Turmeric is by far one of the most powerful anti-inflammatory and antioxidant botanicals there is. With its additional antimicrobial action, turmeric is a go-to for quenching the inflammation associated with acute and chronic infections and injuries to tissues like the muscle, joints, brain, liver, intestines, kidney, heart, and blood vessels. Turmeric can also lower cholesterol and prevent the oxidation of LDL (the “bad” cholesterol involved in plaque formation), making it effective at preventing some of the cardiometabolic diseases that predispose individuals to poor immune function.
Lemon pulp and juice are high in vitamin C, an immune-boosting rockstar. Vitamin C contributes to immune defenses by supporting mucosal barrier function against pathogens in our digestive, respiratory, and genitourinary tracts; aiding in microbial killing; and exerting high antioxidant activity. Lemon, like apple cider vinegar, promotes alkalinity, thus warding off disease. It’s very useful in treating fevers, sore throats, colds, flus, bronchitis and any other respiratory condition characterized by excessive phlegm.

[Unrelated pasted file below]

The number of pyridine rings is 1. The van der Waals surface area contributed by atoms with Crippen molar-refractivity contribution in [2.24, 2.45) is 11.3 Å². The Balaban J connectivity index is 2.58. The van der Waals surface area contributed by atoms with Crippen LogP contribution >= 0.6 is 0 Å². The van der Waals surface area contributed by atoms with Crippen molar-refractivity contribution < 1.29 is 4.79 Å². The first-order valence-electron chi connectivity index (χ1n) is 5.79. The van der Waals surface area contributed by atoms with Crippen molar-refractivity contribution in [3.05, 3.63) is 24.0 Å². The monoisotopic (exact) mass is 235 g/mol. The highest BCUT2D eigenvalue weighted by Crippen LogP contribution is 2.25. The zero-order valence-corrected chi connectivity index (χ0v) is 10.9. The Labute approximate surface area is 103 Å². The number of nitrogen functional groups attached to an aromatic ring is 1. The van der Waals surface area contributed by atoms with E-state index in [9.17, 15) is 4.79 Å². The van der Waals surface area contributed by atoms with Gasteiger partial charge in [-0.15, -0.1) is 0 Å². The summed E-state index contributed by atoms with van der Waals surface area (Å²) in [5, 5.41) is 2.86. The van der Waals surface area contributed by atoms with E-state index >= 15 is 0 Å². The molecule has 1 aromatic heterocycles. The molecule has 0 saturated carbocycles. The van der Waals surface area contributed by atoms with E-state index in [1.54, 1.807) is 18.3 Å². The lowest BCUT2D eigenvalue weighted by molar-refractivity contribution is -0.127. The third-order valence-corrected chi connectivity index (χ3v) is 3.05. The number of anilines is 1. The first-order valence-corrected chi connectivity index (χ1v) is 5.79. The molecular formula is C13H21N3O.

Honey is more than just a tasty treat! It has medicinal properties that add to the healing power of any herbal preparation. It is antibacterial, antifungal, antioxidant, anti-allergenic, anti-inflammatory, and soothing. Honey is also highly nutritious. It contains proteins and carbohydrates, minerals like iron and manganese, and vitamins like vitamin B2 and B6. Raw honey confers an additional advantage because it contains vital enzymes, nutrients, and traces of pollen that are destroyed in the pasteurization process, making it far more nutrient rich. All these factors make it a great immune system support.